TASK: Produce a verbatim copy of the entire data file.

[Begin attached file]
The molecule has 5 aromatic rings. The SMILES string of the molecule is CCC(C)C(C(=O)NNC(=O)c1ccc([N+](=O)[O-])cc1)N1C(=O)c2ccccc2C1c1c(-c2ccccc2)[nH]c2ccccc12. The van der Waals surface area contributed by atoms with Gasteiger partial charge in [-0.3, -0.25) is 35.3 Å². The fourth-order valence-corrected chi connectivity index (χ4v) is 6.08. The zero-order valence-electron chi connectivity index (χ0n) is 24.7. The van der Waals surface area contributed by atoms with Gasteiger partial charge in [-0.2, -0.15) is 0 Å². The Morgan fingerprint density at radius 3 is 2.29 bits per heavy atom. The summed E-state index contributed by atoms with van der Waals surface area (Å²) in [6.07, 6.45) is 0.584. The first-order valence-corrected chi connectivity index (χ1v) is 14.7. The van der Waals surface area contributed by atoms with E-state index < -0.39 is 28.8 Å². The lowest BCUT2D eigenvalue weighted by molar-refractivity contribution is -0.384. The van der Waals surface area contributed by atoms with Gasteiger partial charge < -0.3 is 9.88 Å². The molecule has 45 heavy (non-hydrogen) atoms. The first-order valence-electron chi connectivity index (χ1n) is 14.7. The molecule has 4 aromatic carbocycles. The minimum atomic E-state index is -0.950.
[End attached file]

The molecule has 5 aromatic rings. The SMILES string of the molecule is CCC(C)C(C(=O)NNC(=O)c1ccc([N+](=O)[O-])cc1)N1C(=O)c2ccccc2C1c1c(-c2ccccc2)[nH]c2ccccc12. The van der Waals surface area contributed by atoms with Gasteiger partial charge in [-0.3, -0.25) is 35.3 Å². The fourth-order valence-corrected chi connectivity index (χ4v) is 6.08. The zero-order valence-electron chi connectivity index (χ0n) is 24.7. The van der Waals surface area contributed by atoms with Gasteiger partial charge in [-0.2, -0.15) is 0 Å². The Morgan fingerprint density at radius 3 is 2.29 bits per heavy atom. The summed E-state index contributed by atoms with van der Waals surface area (Å²) in [6.07, 6.45) is 0.584. The first-order valence-corrected chi connectivity index (χ1v) is 14.7. The van der Waals surface area contributed by atoms with E-state index < -0.39 is 28.8 Å². The lowest BCUT2D eigenvalue weighted by molar-refractivity contribution is -0.384. The van der Waals surface area contributed by atoms with Gasteiger partial charge < -0.3 is 9.88 Å². The molecule has 45 heavy (non-hydrogen) atoms. The first-order valence-electron chi connectivity index (χ1n) is 14.7. The molecule has 4 aromatic carbocycles. The minimum atomic E-state index is -0.950.